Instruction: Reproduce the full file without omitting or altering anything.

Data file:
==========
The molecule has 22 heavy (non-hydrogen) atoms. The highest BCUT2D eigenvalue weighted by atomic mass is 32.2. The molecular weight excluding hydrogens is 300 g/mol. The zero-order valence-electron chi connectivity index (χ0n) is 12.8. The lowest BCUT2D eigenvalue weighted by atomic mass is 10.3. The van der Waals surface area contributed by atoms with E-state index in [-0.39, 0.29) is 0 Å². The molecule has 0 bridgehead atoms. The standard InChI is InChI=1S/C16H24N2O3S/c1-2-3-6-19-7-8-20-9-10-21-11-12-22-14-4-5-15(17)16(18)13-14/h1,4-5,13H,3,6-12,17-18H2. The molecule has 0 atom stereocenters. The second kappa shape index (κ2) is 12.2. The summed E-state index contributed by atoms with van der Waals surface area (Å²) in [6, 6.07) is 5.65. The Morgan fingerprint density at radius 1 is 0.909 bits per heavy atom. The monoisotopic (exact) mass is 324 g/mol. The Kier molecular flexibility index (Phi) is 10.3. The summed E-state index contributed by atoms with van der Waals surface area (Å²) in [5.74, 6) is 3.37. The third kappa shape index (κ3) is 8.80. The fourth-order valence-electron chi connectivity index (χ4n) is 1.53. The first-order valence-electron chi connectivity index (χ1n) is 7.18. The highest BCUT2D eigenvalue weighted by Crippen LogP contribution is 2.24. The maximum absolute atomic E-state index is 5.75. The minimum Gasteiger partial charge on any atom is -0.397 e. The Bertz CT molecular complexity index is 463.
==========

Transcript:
The molecule has 22 heavy (non-hydrogen) atoms. The highest BCUT2D eigenvalue weighted by atomic mass is 32.2. The molecular weight excluding hydrogens is 300 g/mol. The zero-order valence-electron chi connectivity index (χ0n) is 12.8. The lowest BCUT2D eigenvalue weighted by atomic mass is 10.3. The van der Waals surface area contributed by atoms with E-state index in [-0.39, 0.29) is 0 Å². The molecule has 0 bridgehead atoms. The standard InChI is InChI=1S/C16H24N2O3S/c1-2-3-6-19-7-8-20-9-10-21-11-12-22-14-4-5-15(17)16(18)13-14/h1,4-5,13H,3,6-12,17-18H2. The molecule has 0 atom stereocenters. The second kappa shape index (κ2) is 12.2. The summed E-state index contributed by atoms with van der Waals surface area (Å²) in [6, 6.07) is 5.65. The Morgan fingerprint density at radius 1 is 0.909 bits per heavy atom. The monoisotopic (exact) mass is 324 g/mol. The Kier molecular flexibility index (Phi) is 10.3. The summed E-state index contributed by atoms with van der Waals surface area (Å²) in [5.74, 6) is 3.37. The third kappa shape index (κ3) is 8.80. The fourth-order valence-electron chi connectivity index (χ4n) is 1.53. The first-order valence-electron chi connectivity index (χ1n) is 7.18. The highest BCUT2D eigenvalue weighted by Crippen LogP contribution is 2.24. The maximum absolute atomic E-state index is 5.75. The minimum Gasteiger partial charge on any atom is -0.397 e. The Bertz CT molecular complexity index is 463.